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that the cathedral ought to be connected with the parochial work of the diocese. The statutes of my own cathedral enjoin that every canon shall be a parish priest. I do wish there should be a close connection between the cathedral and the diocese and individual parishes. We want a body of men who while they are parish priests yet have some connection with the cathedral. We want that the honorary canons shall be no longer honorary. I do wish that in any legislation we may have the nonresidentiary canons or prebendaries should have small endowments, and while connected with the cathedrals should still be working in their parishes. As to what Prebendary Dumbleton said on this point, I remember thirty years ago I wrote a pamphlet on it. I know of one occasion when of the five canons only one man was not too ill or too old to do his duty, and a witty man called it "the chapter of accidents." But the canons ought not to be turned out because they are old or ill. I don't think the bishops or the Crown would like to lose the opportunities they now have of placing a man in a high and honourable position which he is to hold for life. At my own chapter there were a short time ago some men nearly eighty and others over eighty, and yet men who could do valuable work. The Bishop of Chichester has been spoken of as an old man, but there are not many who can do what he does when they come to that age. There are certain offices, such as inspectors of schools, which, to bring into usefulness the non-residentiary body of the cathedral chapter, I regret that the commission has not seen fit to endow them. There is another point on which I wish to say a word or two. In the old foundation cathedrals all the prebendaries were appointed by the bishop, but the residentiary canons were elected from ihe non-residentiary body to fill vacancies in their own ranks. At Exeter there were 24 canons, 19 of whom were non-residentiary. The bishop appointed the nonresidentiary, and then the residentiary canons elected from them to their own body. That was a good system, but the Act of 1840 put all power into the hands of the bishop. I ask why was that power taken away from the chapter, which was the best body to elect its own members? The bishop appointed the prebendaries, and out of those the chapter elected the canons. That was a great restraint on the nepotism of the bishops. But we have been told that the days of nepotism are past, and that it is impossible for a bishop to crowd the chapter with his sons and his sons-in-law. I hope so. I am not gloomy about the future of our cathedral system, but I believe we shall see a great revival of zeal and energy. It is, however, of great importance to the church to have zealous men besides men of learning in the chapters. I hope some of the cathedral's offices will be kept for the most learned of our clergy. If all this were done they would be of the utmost possible value, and when put into intimate connection with the parishes they would be capable of doing work which no other body in the world can do.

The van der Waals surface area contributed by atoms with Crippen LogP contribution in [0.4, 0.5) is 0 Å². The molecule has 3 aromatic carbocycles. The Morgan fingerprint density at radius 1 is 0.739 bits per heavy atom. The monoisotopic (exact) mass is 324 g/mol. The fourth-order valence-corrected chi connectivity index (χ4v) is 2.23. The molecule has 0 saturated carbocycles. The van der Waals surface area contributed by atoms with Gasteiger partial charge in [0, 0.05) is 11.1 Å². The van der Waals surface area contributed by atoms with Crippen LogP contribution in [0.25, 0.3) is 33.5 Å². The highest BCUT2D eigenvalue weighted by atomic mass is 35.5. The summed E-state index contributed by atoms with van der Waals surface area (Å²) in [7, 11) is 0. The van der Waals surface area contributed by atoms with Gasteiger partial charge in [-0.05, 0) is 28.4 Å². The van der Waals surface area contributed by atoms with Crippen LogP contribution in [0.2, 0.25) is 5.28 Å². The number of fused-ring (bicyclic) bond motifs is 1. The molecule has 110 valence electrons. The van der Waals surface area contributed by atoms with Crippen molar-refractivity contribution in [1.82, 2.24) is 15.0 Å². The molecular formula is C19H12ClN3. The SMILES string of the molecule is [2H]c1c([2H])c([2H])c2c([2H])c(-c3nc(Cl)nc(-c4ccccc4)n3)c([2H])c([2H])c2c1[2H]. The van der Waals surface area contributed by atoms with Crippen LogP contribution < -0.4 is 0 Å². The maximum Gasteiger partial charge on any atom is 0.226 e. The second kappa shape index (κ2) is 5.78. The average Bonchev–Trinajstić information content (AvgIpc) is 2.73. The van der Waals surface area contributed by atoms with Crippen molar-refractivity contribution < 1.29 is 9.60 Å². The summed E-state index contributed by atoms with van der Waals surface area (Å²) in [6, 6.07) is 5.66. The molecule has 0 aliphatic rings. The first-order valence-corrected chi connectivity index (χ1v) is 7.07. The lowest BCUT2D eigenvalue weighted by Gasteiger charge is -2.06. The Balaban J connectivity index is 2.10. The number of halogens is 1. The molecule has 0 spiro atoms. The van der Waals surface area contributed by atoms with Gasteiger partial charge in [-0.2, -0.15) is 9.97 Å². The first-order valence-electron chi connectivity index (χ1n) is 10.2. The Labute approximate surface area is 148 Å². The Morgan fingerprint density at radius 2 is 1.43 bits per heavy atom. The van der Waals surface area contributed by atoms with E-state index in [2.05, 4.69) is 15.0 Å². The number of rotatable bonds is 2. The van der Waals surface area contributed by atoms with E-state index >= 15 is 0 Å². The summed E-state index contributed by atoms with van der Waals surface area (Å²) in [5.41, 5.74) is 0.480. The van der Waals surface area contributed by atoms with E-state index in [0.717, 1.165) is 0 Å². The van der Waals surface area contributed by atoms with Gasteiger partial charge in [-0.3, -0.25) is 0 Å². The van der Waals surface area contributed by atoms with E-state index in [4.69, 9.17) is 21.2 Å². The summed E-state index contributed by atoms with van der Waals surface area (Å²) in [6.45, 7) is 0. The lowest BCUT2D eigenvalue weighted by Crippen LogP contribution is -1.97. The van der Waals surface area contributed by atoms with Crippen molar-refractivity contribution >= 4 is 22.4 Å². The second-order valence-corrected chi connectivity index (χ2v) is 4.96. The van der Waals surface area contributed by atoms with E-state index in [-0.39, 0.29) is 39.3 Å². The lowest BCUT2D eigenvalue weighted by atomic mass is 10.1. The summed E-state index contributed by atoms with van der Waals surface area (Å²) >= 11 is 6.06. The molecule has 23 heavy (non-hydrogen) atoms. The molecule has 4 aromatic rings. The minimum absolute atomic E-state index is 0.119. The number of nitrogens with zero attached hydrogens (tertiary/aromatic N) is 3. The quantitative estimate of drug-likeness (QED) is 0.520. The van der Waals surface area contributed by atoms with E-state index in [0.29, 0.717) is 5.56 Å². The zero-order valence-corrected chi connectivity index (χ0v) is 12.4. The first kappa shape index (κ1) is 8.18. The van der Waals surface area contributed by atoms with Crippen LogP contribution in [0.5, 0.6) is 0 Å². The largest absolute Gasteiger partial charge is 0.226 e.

WEDNESDAY EVENING, OCTOBER 7TH.
The Right Rev. ERNEST ROLAND WILBERFORCE, D.D.,
Bishop of Newcastle, in the Chair.
THE RESPONSIBILITY OF THE CHURCH WITH
REGARD TO EMIGRATION.
The Right Rev. the LORD BISHOP OF NEWCASTLE. In the absence of some who would have brought special qualifications to the task, I have consented to open the subject for discussion to-night, viz., " The Responsibility of the Church with regard to Emigration." I shall endeavour to confine myself strictly to my brief, drawing indeed the outline, but leaving the details of the picture to be filled in by other hands.
I.--EMIGRATION.–And first as to emigration itself, written broadly over the history of nations, of families and individuals, is the fact that there are times and circumstances in which the land of their birth becomes too straight for them. Then they go forth, often not knowing whither they go. From the day when the figure of the first emigrant, Abraham, is seen far out on the horizon, “ going on still toward the south,” to the day on which the last English steamer sailed from one of our British ports, laden with her cargo of living souls, emigration has asserted itself to be a necessity of the human race. But the inquiry this evening is limited to our own country. Now, since the year 1853, up to the end of last year, the number of emigrants of British and Irish origin alone, amounted to 5,648,096, and granting that the remarkable and unprecedented increase in the population of this country since the beginning of this century is maintained (and nearly half a million is being now annually added to the population), and granting also that neither is the land capable of infinite subdivision, nor the labour market at all times able to provide full employment for an indefinite number; then we must expect that the number of emigrants from these shores will in the future at least equal, if it does not exceed, the number of those who have left us in the past. For “Emigration is the safety valve of the labour market,” wrote J. S. Mill, and in addition to that love of enterprise and adventure which is inbred in the sons of British soil, besides the necessity laid on some, who for one reason or another can obtain no footing in professions which appear to be overstocked; besides this there are dark shadows resting on many a place and home which drive men and women and children forth in quest of clearer skies and brighter sunshine, and purer air and more wholesome surroundings.